Children spend six hours of their day with you in school; the other 18 hours of their day, plus weekends and holidays, they spend at home with their parents. For this reason alone your assessment of a child would not be complete without parental input. They can tell you more about their child than anybody else can. In addition, their home is a different environment from your classroom. How a child behaves in your classroom and does not behave at home, or vice versa, can help you understand what motivates him and under which conditions he operates best in.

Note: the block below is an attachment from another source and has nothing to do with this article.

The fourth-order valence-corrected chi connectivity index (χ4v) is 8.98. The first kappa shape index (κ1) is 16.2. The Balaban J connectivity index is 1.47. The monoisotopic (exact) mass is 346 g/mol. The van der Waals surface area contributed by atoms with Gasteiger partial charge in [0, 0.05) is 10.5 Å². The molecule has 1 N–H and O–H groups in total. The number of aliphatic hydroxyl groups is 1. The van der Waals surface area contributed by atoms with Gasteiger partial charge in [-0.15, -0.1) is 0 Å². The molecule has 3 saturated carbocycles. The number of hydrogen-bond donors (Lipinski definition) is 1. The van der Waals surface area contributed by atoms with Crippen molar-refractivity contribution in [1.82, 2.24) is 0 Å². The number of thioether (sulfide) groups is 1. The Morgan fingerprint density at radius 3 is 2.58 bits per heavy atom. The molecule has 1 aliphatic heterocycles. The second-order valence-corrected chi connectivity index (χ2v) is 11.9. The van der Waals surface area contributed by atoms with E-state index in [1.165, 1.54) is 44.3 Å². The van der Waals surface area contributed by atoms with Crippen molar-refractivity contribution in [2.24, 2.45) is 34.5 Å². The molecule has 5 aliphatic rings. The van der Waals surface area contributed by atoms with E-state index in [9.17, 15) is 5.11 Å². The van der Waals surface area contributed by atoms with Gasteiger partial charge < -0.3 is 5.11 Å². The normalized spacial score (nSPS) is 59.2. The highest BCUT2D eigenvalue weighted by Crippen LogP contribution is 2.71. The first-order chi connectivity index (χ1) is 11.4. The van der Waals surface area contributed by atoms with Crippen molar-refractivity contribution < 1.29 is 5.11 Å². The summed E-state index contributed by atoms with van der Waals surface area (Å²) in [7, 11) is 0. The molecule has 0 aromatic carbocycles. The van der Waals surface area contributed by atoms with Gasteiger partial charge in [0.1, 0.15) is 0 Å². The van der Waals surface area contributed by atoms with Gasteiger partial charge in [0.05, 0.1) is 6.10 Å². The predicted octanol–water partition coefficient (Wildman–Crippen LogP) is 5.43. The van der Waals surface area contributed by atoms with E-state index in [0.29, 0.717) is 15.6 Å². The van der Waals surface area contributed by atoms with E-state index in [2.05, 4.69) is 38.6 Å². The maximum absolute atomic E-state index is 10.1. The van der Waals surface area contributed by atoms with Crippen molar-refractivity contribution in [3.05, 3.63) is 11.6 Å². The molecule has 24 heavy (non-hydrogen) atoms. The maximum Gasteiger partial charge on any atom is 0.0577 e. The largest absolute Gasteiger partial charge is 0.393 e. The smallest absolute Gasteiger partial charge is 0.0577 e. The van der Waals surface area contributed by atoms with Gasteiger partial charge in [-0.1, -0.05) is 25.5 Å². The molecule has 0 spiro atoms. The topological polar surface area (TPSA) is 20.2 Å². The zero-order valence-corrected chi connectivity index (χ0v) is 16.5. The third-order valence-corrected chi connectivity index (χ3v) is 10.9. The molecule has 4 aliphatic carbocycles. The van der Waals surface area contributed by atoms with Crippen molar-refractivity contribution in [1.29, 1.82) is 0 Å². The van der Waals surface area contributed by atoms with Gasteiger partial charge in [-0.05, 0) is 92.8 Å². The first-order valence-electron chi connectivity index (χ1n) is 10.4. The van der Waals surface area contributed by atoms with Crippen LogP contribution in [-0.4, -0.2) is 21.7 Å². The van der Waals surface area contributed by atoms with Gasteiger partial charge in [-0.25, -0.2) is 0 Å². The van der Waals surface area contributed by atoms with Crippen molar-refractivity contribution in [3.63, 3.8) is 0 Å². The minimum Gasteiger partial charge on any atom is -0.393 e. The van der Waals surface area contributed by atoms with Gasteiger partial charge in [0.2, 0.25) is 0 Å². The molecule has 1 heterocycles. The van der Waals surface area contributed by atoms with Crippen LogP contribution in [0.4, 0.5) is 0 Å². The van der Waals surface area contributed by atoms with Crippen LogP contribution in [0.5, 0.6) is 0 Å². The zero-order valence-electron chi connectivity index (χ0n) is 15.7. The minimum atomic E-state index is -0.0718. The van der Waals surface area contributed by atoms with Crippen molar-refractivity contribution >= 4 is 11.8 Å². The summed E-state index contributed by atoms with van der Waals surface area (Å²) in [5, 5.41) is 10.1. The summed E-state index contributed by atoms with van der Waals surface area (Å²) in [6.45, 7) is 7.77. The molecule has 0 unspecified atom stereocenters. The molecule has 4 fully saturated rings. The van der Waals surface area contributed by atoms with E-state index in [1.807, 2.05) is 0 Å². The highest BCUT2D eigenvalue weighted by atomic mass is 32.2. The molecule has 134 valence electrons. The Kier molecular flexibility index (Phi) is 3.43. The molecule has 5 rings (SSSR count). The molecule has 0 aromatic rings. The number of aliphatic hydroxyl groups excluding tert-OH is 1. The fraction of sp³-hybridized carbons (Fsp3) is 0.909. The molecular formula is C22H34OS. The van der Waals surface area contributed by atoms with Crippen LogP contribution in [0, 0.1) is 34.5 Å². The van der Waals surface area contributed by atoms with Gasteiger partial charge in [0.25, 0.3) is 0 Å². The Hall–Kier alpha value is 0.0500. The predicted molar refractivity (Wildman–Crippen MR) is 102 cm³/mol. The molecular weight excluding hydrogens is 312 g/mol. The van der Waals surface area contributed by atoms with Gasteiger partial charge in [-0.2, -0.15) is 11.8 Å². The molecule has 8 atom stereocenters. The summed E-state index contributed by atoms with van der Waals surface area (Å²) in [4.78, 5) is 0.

Also it gives you an idea of whether parents are contributing to or helping alleviate their child’s problems. You may find that parents do not perceive their child’s problem as a problem to them, and for this reason have done nothing to correct it. For instance, parents may let their child kick and hit other children because they see it as a legitimate way for him to stick up for his rights, or they have a high tolerance for misbehavior. In some cases, the best way you can help a child is by helping his parents. Giving parents advice on child management, or going over the rules for classroom conduct, may be enough to change their child’s behavior at school.